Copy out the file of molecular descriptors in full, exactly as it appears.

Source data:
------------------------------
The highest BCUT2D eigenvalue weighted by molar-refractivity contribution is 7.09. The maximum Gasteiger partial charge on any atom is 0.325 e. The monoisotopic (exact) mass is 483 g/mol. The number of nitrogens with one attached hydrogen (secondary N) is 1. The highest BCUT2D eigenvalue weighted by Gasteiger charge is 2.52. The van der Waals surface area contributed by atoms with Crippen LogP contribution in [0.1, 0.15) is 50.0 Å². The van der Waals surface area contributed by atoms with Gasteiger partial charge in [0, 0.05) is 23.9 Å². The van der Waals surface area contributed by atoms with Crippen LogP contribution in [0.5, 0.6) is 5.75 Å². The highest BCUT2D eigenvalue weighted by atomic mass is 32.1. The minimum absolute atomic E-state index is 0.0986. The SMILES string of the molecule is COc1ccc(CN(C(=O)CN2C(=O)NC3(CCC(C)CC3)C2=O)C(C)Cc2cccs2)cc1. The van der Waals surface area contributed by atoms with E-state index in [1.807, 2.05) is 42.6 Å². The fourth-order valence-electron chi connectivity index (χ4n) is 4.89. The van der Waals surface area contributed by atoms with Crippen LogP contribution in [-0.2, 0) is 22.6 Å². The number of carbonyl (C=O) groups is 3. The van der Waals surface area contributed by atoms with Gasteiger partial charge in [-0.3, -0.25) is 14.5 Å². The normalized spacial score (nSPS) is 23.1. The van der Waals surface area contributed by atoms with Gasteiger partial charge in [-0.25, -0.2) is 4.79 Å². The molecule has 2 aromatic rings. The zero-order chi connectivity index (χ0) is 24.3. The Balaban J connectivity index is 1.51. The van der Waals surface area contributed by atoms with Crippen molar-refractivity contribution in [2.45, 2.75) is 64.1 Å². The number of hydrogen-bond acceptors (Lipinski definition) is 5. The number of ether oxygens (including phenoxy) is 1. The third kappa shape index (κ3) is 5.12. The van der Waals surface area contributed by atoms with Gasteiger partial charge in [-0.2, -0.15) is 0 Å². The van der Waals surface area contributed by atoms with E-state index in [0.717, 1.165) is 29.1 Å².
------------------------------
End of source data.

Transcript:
The highest BCUT2D eigenvalue weighted by molar-refractivity contribution is 7.09. The maximum Gasteiger partial charge on any atom is 0.325 e. The monoisotopic (exact) mass is 483 g/mol. The number of nitrogens with one attached hydrogen (secondary N) is 1. The highest BCUT2D eigenvalue weighted by Gasteiger charge is 2.52. The van der Waals surface area contributed by atoms with Crippen LogP contribution in [0.1, 0.15) is 50.0 Å². The van der Waals surface area contributed by atoms with Gasteiger partial charge in [0, 0.05) is 23.9 Å². The van der Waals surface area contributed by atoms with Crippen LogP contribution in [0.5, 0.6) is 5.75 Å². The highest BCUT2D eigenvalue weighted by atomic mass is 32.1. The minimum absolute atomic E-state index is 0.0986. The SMILES string of the molecule is COc1ccc(CN(C(=O)CN2C(=O)NC3(CCC(C)CC3)C2=O)C(C)Cc2cccs2)cc1. The van der Waals surface area contributed by atoms with E-state index in [1.807, 2.05) is 42.6 Å². The fourth-order valence-electron chi connectivity index (χ4n) is 4.89. The van der Waals surface area contributed by atoms with Crippen LogP contribution in [-0.2, 0) is 22.6 Å². The number of carbonyl (C=O) groups is 3. The van der Waals surface area contributed by atoms with Gasteiger partial charge in [-0.3, -0.25) is 14.5 Å². The normalized spacial score (nSPS) is 23.1. The van der Waals surface area contributed by atoms with Gasteiger partial charge in [-0.25, -0.2) is 4.79 Å². The molecule has 2 aromatic rings. The zero-order chi connectivity index (χ0) is 24.3. The Balaban J connectivity index is 1.51. The van der Waals surface area contributed by atoms with Crippen molar-refractivity contribution in [2.45, 2.75) is 64.1 Å². The number of hydrogen-bond acceptors (Lipinski definition) is 5. The number of ether oxygens (including phenoxy) is 1. The third kappa shape index (κ3) is 5.12. The van der Waals surface area contributed by atoms with Gasteiger partial charge in [-0.2, -0.15) is 0 Å². The van der Waals surface area contributed by atoms with E-state index in [0.717, 1.165) is 29.1 Å².